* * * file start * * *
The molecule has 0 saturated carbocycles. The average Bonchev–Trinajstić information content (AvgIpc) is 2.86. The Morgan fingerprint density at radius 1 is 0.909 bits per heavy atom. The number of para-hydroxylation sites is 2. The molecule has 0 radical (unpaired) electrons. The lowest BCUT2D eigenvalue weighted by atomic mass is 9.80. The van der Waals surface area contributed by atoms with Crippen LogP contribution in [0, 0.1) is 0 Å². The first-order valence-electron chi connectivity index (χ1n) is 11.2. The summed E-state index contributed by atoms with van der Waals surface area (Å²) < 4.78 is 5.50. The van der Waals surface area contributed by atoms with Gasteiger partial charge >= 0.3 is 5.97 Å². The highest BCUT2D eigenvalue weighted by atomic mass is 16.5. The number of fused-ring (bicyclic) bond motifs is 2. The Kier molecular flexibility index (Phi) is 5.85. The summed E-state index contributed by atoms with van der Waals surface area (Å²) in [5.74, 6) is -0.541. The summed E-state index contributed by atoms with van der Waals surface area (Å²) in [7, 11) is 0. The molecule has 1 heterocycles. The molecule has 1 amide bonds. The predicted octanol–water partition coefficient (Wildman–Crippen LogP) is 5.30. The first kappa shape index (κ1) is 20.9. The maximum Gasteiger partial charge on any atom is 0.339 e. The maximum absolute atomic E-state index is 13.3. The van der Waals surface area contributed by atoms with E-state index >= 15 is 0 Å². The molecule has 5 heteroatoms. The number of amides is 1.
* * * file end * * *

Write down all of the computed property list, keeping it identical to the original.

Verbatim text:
The molecule has 0 saturated carbocycles. The average Bonchev–Trinajstić information content (AvgIpc) is 2.86. The Morgan fingerprint density at radius 1 is 0.909 bits per heavy atom. The number of para-hydroxylation sites is 2. The molecule has 0 radical (unpaired) electrons. The lowest BCUT2D eigenvalue weighted by atomic mass is 9.80. The van der Waals surface area contributed by atoms with Crippen LogP contribution in [0, 0.1) is 0 Å². The first-order valence-electron chi connectivity index (χ1n) is 11.2. The summed E-state index contributed by atoms with van der Waals surface area (Å²) < 4.78 is 5.50. The van der Waals surface area contributed by atoms with Gasteiger partial charge >= 0.3 is 5.97 Å². The highest BCUT2D eigenvalue weighted by atomic mass is 16.5. The number of fused-ring (bicyclic) bond motifs is 2. The Kier molecular flexibility index (Phi) is 5.85. The summed E-state index contributed by atoms with van der Waals surface area (Å²) in [5.74, 6) is -0.541. The summed E-state index contributed by atoms with van der Waals surface area (Å²) in [7, 11) is 0. The molecule has 1 heterocycles. The molecule has 1 amide bonds. The predicted octanol–water partition coefficient (Wildman–Crippen LogP) is 5.30. The first kappa shape index (κ1) is 20.9. The maximum Gasteiger partial charge on any atom is 0.339 e. The maximum absolute atomic E-state index is 13.3. The van der Waals surface area contributed by atoms with E-state index >= 15 is 0 Å². The molecule has 5 heteroatoms. The number of amides is 1.